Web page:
Kristen Westhoven does a highly creative radio show on Saturday nights from 10 p.m. to midnight on WUNH-FM, up in Durham, New Hampshire. You can also listen online and find archived broadcasts on wunh.org, and you can find her audio archives here. On every show I hear, she tips me to something interesting that I hadn't heard before.
Joel Forrester may be the most original pianist working in New York. He has composed over 1,500 tunes, he has a specialty in accompanying silent movies, he plays month-long stints in Paris every summer, and he is one of the few musicians to have studied directly with Thelonious Monk. As if that weren't enough, he is the co-leader of the mind-boggling Microscopic Septet, and he plays gospel music at a Baptist church in the Bronx every Sunday. Joel is a bon vivant and ranconteur par excellence. I'm privileged to count him as a friend, and you should know him too.
This is how I spent the 1980s: Playing bass guitar in the Boston band Rods and Cones. Those are memories I would not trade for their weight in gold. That was another place and another time, but thanks to Thomas Edison's miracle of recorded sound, you can hear some of what it was all about. And I can hardly believe this as I'm saying it: We're starting to play again.
One Saturday night in 1979, I saw the Elliot Mouser Blues Band play in the basement of the notorious Red House in Newton, Mass., and they blew my mind. And lo, all these years later, I'm playing some gigs with them. This is the jammingest jam band, formed long before jam bands ever existed. This is the genuine article.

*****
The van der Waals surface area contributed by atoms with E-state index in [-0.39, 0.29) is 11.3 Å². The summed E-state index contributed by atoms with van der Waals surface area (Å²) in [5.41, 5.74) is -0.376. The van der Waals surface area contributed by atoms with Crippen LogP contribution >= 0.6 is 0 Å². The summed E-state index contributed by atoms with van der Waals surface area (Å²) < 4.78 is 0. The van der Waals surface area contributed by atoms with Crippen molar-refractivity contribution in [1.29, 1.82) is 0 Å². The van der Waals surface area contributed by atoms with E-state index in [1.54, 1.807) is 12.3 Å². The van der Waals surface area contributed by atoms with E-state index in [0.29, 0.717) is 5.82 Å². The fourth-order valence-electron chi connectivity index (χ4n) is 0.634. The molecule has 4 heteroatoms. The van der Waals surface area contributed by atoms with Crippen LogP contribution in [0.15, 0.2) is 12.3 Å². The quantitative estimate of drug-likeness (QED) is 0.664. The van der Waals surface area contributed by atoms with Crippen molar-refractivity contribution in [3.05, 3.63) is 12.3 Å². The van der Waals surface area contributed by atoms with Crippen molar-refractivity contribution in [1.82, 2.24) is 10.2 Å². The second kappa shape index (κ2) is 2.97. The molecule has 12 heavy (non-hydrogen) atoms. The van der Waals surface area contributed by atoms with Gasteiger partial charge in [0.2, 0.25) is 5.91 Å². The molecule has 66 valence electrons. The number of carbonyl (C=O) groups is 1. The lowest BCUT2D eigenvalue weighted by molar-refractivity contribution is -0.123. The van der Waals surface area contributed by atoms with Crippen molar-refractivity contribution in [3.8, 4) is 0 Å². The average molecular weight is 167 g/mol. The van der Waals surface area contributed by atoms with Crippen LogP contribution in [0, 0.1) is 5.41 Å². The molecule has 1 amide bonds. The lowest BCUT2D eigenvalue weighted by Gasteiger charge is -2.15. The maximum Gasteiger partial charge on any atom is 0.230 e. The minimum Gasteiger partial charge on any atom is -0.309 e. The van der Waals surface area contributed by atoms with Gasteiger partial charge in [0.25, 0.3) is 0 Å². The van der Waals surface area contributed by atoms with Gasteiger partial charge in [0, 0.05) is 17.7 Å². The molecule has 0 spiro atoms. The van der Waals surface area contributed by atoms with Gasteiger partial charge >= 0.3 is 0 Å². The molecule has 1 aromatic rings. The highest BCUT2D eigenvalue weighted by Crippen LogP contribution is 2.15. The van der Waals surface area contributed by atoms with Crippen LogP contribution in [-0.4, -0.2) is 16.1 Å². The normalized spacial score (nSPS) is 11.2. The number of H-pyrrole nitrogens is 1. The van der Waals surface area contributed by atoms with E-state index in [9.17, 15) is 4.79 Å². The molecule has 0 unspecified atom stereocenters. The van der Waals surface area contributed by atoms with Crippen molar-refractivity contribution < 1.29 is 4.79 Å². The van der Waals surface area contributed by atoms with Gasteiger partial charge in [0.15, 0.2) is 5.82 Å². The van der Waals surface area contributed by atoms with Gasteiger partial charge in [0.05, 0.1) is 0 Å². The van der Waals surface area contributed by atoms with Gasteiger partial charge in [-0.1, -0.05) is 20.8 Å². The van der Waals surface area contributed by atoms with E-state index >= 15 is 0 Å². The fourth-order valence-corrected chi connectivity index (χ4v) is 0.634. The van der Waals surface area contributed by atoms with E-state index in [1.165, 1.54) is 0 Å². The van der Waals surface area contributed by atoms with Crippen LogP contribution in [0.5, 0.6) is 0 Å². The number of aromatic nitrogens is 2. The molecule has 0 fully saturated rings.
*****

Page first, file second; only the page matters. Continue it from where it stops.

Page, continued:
Lance Doss is a natural-born guitar player from Birmingham, Ala., who also happens to sing like a bird. Sometimes he is called upon to travel the world and perform in front of large audiences, alongside famous rock stars. When he's not doing that, you can catch him singing and playing in the New York area, or playing guitar and lap steel in the Jim Duffy Combo. For this I am grateful.
For many years, my pal Dennis Diken an artist on the drumkit, has toured the world as beatkeeper for the Smithereens. For most people, that would be enough, but Dennis has made it known that he's also a mastermind pop conceptualist. His album "Late Music," credited to Dennis Diken and Bell Sound, produced in conjunction with his partner Dave Amels, contains world-beating songwriting, singing, rocking and sheer sound. This record will transport you. Visit his site, and don't miss his Photo of the Day!